Coopering: The Art and Craft of Barrel Making

Coopering: The Art and Craft of Barrel Making

The art of handcrafted barrel making is known as coopering. Historically, barrel making can be traced back to the ancient Romans. Wooden barrels were a convenient way for goods to be easily shipped and transported.

Phil Burton, president and owner of Barrel Builders, has been in the barrel making business for over 40 years. Barrel Builders is a family-owned and operated cooperage located in California’s Napa Valley, originally started by three employees from the Robert Mondavi Winery. Mondavi was one of the first winemakers to bring in French oak cooperage. In those days, barrels were shipped “knocked down” or in pieces to save shipping costs. The cooperage sent a cooper to train Mondavi employees how to assemble and finish the barrels.

“Not being dummies, the guys realized that there was potential here, so they quit Mondavi and started Barrel Builders. I was a biology major in college and worked for a wilderness trekking outfit and then for the San Diego County Juvenile Probation Department on a wilderness program for young offenders,” shared Phil. “After I left, I was slowly heading north and liked the Napa Valley. Since my dad had a woodshop, I was pretty handy with tools and found myself working for Barrel Builders in 1974, and I’ve been here ever since.”

According to Phil, the quality of barrels being currently produced is “light years ahead” of the barrels produced 30, or even 15, years ago.

“Leaks in barrels are rare, toast levels are uniform and true to spec, and the finished work is excellent.”

Cooper Training & Apprenticeship

Barrel making is a craft that is not perfected overnight. Barrel Builders’ Master Cooper, Yann Guigen, received his training in France. He came to California 25 years ago, worked at another cooperage, and joined Barrel Builders 15 years ago.

In the United States, there are no cooper schools, so most aspiring coopers spend three to four years learning the techniques as apprentices before they’re considered professionals.

“I graduated from two woodworking schools in France and then went to a one-year apprenticeship in Cognac, France, where I got double training on making barrels by hand,” said Yann. “Apprentices are usually under 18 and are not allowed to power tools. The final test is to make a 30-gallon barrel from scratch in 8 hours.”

Types of Oak

The main types of oak used for wine barrels are American, French and Hungarian/Eastern European. The type of oak that a cooper uses affects the flavor, color, tannin profile, and texture of the finished wine style. The aging process depends on the varietal and the finished style that the winemaker desires. While casks for wine and whiskey are similarly made, Phil shared there are slight differences in the barrel making process.

“Wood for wine barrels is cut, stacked, and left to weather for at least 24 months to moderate the tannins while wood for whiskey barrels is cut, kiln dried, and made into barrels six or seven weeks later,” explained Phil. “The other difference is that wine barrels are finished to look like fine furniture while whiskey barrels are left unfinished and rough.”

Parts of a Wine Barrel

Wine barrels are heavy and weigh between 125 and 140 pounds and hold approximately 30 gallons of wine per barrel. The parts of a barrel typically consist of wooden staves (strips) shaped into a bulging cylinder. The design and shape of the bulge make it easy for the barrel to roll, and the curve (bilge) allows the barrel to be turned in different directions.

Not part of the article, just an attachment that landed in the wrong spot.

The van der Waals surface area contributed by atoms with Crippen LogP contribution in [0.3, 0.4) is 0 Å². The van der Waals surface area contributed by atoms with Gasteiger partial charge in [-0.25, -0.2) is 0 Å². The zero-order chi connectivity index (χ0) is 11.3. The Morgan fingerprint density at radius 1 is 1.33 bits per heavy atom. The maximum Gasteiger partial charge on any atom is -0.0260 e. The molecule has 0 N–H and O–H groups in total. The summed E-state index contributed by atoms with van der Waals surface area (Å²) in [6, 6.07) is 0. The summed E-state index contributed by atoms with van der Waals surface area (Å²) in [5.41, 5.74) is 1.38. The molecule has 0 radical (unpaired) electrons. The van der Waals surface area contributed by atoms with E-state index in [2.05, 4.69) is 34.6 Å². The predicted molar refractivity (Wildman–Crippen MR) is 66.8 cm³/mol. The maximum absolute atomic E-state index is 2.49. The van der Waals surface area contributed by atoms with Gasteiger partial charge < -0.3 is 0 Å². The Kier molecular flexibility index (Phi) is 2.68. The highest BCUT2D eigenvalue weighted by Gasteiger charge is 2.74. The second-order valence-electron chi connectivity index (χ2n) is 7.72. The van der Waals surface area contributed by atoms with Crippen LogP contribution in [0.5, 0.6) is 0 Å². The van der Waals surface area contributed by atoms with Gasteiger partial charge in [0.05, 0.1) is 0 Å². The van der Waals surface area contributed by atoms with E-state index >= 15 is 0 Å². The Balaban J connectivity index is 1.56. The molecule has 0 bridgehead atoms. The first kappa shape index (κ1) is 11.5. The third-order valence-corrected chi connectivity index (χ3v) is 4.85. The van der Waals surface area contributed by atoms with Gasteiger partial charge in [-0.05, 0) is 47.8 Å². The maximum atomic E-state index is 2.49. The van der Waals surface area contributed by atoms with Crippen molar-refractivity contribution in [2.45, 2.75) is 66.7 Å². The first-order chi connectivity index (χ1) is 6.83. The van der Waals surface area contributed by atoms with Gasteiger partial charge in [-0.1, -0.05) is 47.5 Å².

The staves are held in place by six to eight metal hoops. These hoops are spaced out along the length of the barrel. The head hoop is placed at the top of the barrel, followed by a quarter hoop and then two bilge hoops. Barrel heads, which seal the barrel, are then fitted to the top and bottom of the barrel.

A bung hole is cut in the middle of the barrel. This small opening, sealed with a large rubber stopper or cork, allows the wine to be tasted and sampled by winemakers during the aging process.

The Toasting Process

“Toasting” is a crucial stage in the barrel making process. The cooper holds the barrel over a small wood fire and the inside of the barrel are charred (toasted). When coopers work with winemakers, it all comes down to determining the appropriate toast level. This is a very important step because toasting can either make or break the wine.

“It is like adding salt to a dish – too little and the flavor profiles are not showing to their true potential but too much, and it overpowers the food,” said Heather Burton, Phil’s daughter who works alongside him in the family business.

Winemakers look for consistency, and that is what cooperages strive for with every barrel they make. However, they do run into some challenges.

“The issue is that, similar to grapes, every year the wood is going to be a little bit different,” explained Heather. “The challenge for us is to minimize that variation and provide the same high-quality barrel for each vintage. We taste through the wines and make recommendations for the type of barrel, grain tightness, and toast level.”

According to Heather, tailoring the barrel to specific winemakers’ needs is a challenge, but it is very rewarding when the wine turns out exactly the way the winemakers envisioned.

The next time you go wine tasting or open your favorite bottle of wine, remember that the wine you are drinking went through a very specific process. Each subtle note and flavor you taste can be attributed to the skilled craftsmanship of coopers who hand crafted the wooden wine barrels.

Therese Pope is a freelance copywriter located in Northern California who writes for the restaurant/food and hospitality industry. She is a die-hard foodie and wine lover with a passion for cooking. Check out her Facebook page, The Gold Country Foodista

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